Applied Behavior Analysis and Positive Behavior Support
|Saturday, January 28, 2012|
|8:15 AM–9:15 AM |
|Area: AUT; Domain: Applied Research|
|Instruction Level: Intermediate|
|CE Instructor: Robert H. Horner, Ph.D.|
|ROBERT H. HORNER (University of Oregon)|
|Rob Horner is professor of special education at the University of Oregon. He also is the co-director with Dr. George Sugai of the OSEP Technical Assistance Center on Positive Behavioral Interventions and Supports (SWPBIS), and co-director with Dr. Dean Fixsen, Karen Blase, and George Sugai of the OSEP Technical Assistance Center on State Implementation and Scaling of Evidence-based Practices (SISEP). Dr. Horner was an associate editor of JABA and AJMR and former editor of JASH and JPBI. His research has focused on stimulus control, instructional design for individuals with severe disabilities, generalization, positive behavior support, data-based decision-making, single-case research design, and the implementation and scaling of evidence-based practices.|
The primary focus of this session will be on the implementation of applied behavior analysis in scales of social significance. The principles and practice of applied behavior analysis have dramatic relevance for our society. The goals of American education, health care, and business are tied to understanding and improving behavior. Yet even compelling research demonstrations of the impact of applied behavior analysis have not become an accepted part of major institutions. One emerging exception is adoption of school-wide positive behavior support. As of August 2011 more than 16,000 schools in the USA were actively engaged in implementing school-wide positive behavior support. Two important messages for ABAI members are that a) school-wide positive behavior support is implementation of applied behavior analysis and b) the reasons why schools are adopting school-wide positive behavior support are central to better understanding how to make applied behavior analysis more accessible. Data will be presented from a recent review of seven states that now implement school-wide positive behavior support in more than a third of their schools. Four key features were identified from this review as central to scaling up implementation of school-wide positive behavior support. The relevance of these features for extending applied behavior analysis principles and practices across U.S.A. institutions will be explored.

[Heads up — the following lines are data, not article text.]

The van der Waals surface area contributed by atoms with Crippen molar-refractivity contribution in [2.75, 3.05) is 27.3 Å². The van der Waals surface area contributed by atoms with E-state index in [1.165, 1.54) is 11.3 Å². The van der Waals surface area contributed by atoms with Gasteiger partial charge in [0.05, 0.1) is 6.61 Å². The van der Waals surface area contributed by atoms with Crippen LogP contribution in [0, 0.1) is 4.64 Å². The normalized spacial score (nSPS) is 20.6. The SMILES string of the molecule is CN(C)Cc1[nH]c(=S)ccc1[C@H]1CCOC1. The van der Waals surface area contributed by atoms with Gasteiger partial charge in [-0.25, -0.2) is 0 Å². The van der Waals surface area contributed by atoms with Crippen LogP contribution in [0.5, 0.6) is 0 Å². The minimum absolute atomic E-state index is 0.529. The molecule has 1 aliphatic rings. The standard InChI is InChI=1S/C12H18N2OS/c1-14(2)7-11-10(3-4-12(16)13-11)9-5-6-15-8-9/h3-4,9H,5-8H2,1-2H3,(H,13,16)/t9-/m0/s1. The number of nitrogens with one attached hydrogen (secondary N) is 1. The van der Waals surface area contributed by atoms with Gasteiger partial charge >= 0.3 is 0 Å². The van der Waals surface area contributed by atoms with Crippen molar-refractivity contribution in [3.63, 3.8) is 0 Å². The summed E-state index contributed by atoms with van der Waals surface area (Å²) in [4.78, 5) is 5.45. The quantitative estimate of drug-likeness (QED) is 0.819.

|Target Audience: |
Certified behavior analysts, behavioral consultants, behavioral therapists, clinicians, educational consultants, psychologists, special education teachers, and individuals working with children with autism or other developmental delays.
|Learning Objectives: |
1. Define six variables needed to make ABA more accessible
2. Define Positive Behavior Support as an example of ABA
3 Define a research agenda for expanding the implementation of ABA on a scale of social importance